The 1950s were a time of prosperity for Britain. So much so that in 1957, Prime Minister Harold Macmillan coined the phrase "you've never had it so good".
The old slums were being cleared away and a huge number of new houses were being built. New road systems, including motorways, were starting to change urban and national means of travel, which led to a great demand for new vehicles of all sorts, resulting in a thriving automotive industry. Worldwide stability and prosperity after the war led to a drive to export British goods, which had its impact on ship-building and manufacturing industries. Britain had a thriving textile industry in the mill towns of the North. Such an expansion in manufacturing industry had a knock-on effect in transport, education, science and technology, and the demand to move goods around Britain and, by sea, to the rest of the world.
Factories were working two and three shifts, six days per week. It was a time of full employment: people said, "leave your job in the morning and you'll find a new one that same afternoon". Trade Unions were strong, making sure that working men and women were well treated and shared in the new prosperity. Many women had entered the workforce during the war out of necessity but now they stayed on through choice to enjoy the benefits of their own income and growing independence.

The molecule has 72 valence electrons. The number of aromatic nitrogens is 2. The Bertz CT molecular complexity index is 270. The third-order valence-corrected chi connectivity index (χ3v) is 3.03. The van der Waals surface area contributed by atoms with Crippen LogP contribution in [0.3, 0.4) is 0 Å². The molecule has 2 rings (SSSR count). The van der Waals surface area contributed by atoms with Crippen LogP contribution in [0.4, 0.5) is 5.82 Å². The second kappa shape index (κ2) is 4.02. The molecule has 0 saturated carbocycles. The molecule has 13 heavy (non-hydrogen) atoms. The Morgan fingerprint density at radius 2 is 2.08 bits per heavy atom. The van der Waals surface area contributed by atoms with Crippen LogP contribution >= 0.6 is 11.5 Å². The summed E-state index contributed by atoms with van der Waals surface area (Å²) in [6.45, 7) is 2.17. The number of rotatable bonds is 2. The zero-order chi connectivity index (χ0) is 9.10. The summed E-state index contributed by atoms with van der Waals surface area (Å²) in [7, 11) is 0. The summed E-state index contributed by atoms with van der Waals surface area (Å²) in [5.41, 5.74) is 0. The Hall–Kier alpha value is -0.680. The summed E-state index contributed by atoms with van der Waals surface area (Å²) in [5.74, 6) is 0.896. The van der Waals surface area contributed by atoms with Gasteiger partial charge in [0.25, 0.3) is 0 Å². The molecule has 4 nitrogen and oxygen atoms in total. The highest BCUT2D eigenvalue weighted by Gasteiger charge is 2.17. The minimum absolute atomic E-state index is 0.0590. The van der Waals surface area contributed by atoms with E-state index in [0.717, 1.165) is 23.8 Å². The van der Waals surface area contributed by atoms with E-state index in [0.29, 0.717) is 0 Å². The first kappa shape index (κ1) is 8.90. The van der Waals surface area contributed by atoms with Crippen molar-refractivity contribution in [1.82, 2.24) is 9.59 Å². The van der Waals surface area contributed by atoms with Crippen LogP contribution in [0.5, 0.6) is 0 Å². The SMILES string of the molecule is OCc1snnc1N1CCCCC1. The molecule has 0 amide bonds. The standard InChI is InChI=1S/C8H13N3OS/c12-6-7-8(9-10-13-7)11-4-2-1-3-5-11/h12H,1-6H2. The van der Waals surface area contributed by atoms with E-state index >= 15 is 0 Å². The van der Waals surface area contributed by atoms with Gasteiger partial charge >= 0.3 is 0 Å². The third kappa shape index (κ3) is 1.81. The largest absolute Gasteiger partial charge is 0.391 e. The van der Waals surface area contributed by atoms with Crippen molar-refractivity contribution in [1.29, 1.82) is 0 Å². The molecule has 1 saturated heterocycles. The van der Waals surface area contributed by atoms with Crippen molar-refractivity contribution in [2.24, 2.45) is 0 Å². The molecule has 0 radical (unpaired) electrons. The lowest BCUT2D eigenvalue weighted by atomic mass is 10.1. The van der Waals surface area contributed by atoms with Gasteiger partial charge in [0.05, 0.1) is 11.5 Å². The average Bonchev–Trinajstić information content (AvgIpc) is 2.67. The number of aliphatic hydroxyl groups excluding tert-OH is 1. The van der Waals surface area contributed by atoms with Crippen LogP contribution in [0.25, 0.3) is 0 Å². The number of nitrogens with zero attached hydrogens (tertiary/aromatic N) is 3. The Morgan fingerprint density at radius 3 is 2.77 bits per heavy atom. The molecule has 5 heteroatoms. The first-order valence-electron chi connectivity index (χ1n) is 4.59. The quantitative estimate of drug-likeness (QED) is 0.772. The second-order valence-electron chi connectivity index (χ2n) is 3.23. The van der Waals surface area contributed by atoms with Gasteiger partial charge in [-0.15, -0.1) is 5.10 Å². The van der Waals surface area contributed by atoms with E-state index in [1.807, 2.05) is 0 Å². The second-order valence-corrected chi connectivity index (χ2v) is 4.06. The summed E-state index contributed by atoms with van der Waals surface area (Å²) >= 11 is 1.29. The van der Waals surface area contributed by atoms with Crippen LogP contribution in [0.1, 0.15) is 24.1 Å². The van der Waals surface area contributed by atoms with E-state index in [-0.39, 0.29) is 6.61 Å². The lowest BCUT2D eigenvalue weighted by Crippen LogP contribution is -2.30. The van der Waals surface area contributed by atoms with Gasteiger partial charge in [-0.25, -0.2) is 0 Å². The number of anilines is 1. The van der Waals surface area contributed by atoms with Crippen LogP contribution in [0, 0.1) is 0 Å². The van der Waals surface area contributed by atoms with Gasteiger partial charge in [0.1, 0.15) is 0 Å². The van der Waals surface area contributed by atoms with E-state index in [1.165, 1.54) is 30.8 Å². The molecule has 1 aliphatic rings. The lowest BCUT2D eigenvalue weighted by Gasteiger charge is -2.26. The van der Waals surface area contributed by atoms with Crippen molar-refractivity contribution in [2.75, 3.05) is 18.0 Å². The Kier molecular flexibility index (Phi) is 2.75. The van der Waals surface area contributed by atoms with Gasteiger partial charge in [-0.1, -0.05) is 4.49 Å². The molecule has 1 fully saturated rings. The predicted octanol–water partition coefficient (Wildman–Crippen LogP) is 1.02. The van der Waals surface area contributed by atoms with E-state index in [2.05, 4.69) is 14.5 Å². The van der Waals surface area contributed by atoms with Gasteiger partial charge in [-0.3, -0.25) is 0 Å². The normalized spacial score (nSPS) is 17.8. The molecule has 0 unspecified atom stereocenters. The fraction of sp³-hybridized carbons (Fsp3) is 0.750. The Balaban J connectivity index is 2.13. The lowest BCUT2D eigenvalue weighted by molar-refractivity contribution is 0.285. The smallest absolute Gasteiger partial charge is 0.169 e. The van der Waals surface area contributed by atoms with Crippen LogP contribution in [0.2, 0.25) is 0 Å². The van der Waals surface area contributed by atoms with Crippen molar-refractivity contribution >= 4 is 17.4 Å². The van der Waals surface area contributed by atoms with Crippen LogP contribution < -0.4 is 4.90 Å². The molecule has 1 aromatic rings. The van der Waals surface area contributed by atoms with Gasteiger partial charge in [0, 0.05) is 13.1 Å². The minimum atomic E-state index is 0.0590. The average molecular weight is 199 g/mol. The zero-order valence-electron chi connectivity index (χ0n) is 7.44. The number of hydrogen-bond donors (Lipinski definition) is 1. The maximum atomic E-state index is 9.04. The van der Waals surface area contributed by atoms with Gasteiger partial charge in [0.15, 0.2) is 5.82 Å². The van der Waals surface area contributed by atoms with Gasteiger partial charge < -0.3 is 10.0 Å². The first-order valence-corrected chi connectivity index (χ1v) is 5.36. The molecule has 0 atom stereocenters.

There was a need for more labour. Men travelled from the rural regions of Britain to seek work in the industrial centres; from Scotland, Wales, the English countryside and from Ireland. Men came seeking work from central Europe, Poland, for example, and southern European countries like Italy. Often men whose first language was not English, would group together in certain localities and industries for social support and solidarity. Clubs, pubs and religious establishments became centres where people could meet to find support, hear news "from home" and find trustworthy travellers to carry money home to families who had been left behind. And yet still, there was a shortage of labour.